L: Ha. Yes, corny, but I laughed. I had also passed it by, and I can’t even say why since I like difficult and painful stuff (was Rain Main also a masochist?). What blew me away about Khong’s writing is just what you mention above—all the details related to both the humor and the pain. All those mentions of food make it clear how important food is/was to this family.

And yet Ruth’s mom stops cooking because she feared anything but juice and vitamins might have contributed to Ruth’s dad’s dementia. That was heartbreaking. To get those ideas across so well in short diary entries is…let’s just say I was astounded to learn this was Khong’s debut and that she wrote in diary format because she didn’t think she had the chops (corny?) to write a novel. Methinks she’s way off base with that self-assessment.

PCN: With all the rave reviews, I hope she realizes she’s quite good as a novelist. Looking forward to seeing what she writes next.

L: I will pick up her next offering immediately, without regard to cover or subject matter. We are not easily won over (some might even say difficult), but she snagged us but good.

PCN: Oh, I want to mention one of my favorite lines. In her dad’s journal that he kept about her childhood, he wrote about how after he kept telling her to behave, little Ruth got frustrated one day and yelled, “I’m BEING have!”

‪L: That was a great line, out of so many. It will come as no surprise that one of my favorites includes “testes.” Oh, shit, I meant “balls,” but in the meaning of testes.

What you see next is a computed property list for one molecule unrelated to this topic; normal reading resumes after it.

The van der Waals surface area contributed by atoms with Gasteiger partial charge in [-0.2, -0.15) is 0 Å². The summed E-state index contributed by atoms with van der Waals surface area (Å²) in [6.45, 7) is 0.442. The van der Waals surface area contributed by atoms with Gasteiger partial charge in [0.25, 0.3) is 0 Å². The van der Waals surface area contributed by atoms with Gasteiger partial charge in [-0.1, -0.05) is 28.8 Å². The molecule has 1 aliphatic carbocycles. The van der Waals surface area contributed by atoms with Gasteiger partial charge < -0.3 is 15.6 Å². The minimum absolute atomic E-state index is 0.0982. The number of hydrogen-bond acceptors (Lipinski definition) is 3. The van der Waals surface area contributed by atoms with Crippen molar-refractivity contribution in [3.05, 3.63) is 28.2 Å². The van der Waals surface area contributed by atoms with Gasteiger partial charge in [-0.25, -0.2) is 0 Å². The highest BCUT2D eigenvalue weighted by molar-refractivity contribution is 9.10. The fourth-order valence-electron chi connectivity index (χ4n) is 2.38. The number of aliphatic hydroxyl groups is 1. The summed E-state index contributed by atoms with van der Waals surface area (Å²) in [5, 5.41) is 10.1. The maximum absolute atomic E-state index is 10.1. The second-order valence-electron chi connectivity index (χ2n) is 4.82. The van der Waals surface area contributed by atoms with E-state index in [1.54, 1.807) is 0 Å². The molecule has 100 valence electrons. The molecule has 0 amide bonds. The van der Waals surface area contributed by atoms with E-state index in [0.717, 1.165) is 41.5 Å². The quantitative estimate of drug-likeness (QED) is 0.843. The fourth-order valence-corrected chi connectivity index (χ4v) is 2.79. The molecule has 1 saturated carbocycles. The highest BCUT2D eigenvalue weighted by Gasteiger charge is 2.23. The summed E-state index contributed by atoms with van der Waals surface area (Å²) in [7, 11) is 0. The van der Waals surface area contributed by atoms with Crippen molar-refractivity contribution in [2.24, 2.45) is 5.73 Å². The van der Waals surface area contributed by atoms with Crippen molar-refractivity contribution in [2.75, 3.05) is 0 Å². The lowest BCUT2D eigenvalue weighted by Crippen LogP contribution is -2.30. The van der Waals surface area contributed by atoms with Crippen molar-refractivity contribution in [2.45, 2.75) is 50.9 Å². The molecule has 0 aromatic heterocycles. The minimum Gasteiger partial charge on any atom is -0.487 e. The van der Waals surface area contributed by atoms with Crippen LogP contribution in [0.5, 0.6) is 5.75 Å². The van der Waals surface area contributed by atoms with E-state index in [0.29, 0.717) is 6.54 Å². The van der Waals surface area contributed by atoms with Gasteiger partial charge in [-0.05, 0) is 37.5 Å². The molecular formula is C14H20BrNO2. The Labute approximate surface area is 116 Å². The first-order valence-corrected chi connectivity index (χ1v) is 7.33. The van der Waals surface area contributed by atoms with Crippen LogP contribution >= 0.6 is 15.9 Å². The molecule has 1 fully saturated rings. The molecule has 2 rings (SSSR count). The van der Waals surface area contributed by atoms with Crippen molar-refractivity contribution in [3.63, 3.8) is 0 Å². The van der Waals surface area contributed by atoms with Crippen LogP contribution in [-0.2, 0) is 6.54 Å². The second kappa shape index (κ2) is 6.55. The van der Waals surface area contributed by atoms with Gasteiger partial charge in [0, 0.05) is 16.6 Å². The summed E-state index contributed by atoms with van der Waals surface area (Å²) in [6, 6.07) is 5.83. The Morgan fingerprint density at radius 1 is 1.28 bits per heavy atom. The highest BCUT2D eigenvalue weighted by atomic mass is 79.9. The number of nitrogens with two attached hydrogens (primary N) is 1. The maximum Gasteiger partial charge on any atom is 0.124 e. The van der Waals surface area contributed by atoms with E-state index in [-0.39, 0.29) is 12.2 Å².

PCN: Balls always make a book better. Remind me: the balls weren’t mentioned in a food context, right?

L: Ha. No. They were talking about jury duty, which led to this diary entry about what her dad told her: “The word ‘testify,'” you said, “comes from testicles. Men used to swear by their balls.”

PCN: So honorable.

L: There was a mention of meatballs.

PCN: Now I want spaghetti. I liked how, when Ruth watched an old movie in which her dad was a background actor, she saw him sitting in the back eating an olive on a toothpick. Another great example of Khong’s specificity. She didn’t just write Ruth caught a glimpse of her dad onscreen. She described exactly what he was doing.

L: She knocked those details out of the ballpark. Which reminds me, before we move on, I have to say that you, sports hater extraordinaire, using a sports analogy to describe this book to me has to be the greatest compliment/blurb of all time. I can picture this on the paperback version: “Nailed me in the sweet spot. Or whatever that saying is.” —Pop Culture Nerd

PCN: Huh? I don’t even know which sports analogy I used.

L: That’s the beauty of it.

PCN: If you say so. Hey, all this talk of food has made me hungry.

L: Let’s shut ‘er down and eat.

Buy Goodbye, Vitamin from Amazon